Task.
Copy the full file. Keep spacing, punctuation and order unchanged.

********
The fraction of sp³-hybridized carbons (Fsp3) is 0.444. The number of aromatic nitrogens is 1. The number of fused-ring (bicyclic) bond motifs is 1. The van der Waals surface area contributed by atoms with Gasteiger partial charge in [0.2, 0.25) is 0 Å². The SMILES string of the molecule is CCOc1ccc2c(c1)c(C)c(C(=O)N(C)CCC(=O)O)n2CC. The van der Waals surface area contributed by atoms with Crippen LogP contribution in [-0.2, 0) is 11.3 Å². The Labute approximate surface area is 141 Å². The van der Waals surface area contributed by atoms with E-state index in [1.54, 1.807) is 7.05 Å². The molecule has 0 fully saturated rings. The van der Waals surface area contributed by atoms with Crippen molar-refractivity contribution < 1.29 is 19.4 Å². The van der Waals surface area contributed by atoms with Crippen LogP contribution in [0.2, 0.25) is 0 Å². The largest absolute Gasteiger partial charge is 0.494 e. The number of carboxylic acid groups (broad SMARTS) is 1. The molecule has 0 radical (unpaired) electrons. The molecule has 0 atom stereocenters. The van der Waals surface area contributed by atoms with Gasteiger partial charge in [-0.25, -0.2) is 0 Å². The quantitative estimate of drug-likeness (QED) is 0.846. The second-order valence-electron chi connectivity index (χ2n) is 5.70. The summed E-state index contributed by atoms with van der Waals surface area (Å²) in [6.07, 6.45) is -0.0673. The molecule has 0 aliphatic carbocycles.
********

The fraction of sp³-hybridized carbons (Fsp3) is 0.444. The number of aromatic nitrogens is 1. The number of fused-ring (bicyclic) bond motifs is 1. The van der Waals surface area contributed by atoms with Gasteiger partial charge in [0.2, 0.25) is 0 Å². The SMILES string of the molecule is CCOc1ccc2c(c1)c(C)c(C(=O)N(C)CCC(=O)O)n2CC. The van der Waals surface area contributed by atoms with Crippen LogP contribution in [-0.2, 0) is 11.3 Å². The Labute approximate surface area is 141 Å². The van der Waals surface area contributed by atoms with E-state index in [1.54, 1.807) is 7.05 Å². The molecule has 0 fully saturated rings. The van der Waals surface area contributed by atoms with Crippen molar-refractivity contribution < 1.29 is 19.4 Å². The van der Waals surface area contributed by atoms with Crippen LogP contribution in [0.2, 0.25) is 0 Å². The largest absolute Gasteiger partial charge is 0.494 e. The number of carboxylic acid groups (broad SMARTS) is 1. The molecule has 0 radical (unpaired) electrons. The molecule has 0 atom stereocenters. The van der Waals surface area contributed by atoms with Gasteiger partial charge in [-0.25, -0.2) is 0 Å². The quantitative estimate of drug-likeness (QED) is 0.846. The second-order valence-electron chi connectivity index (χ2n) is 5.70. The summed E-state index contributed by atoms with van der Waals surface area (Å²) in [6.07, 6.45) is -0.0673. The molecule has 0 aliphatic carbocycles.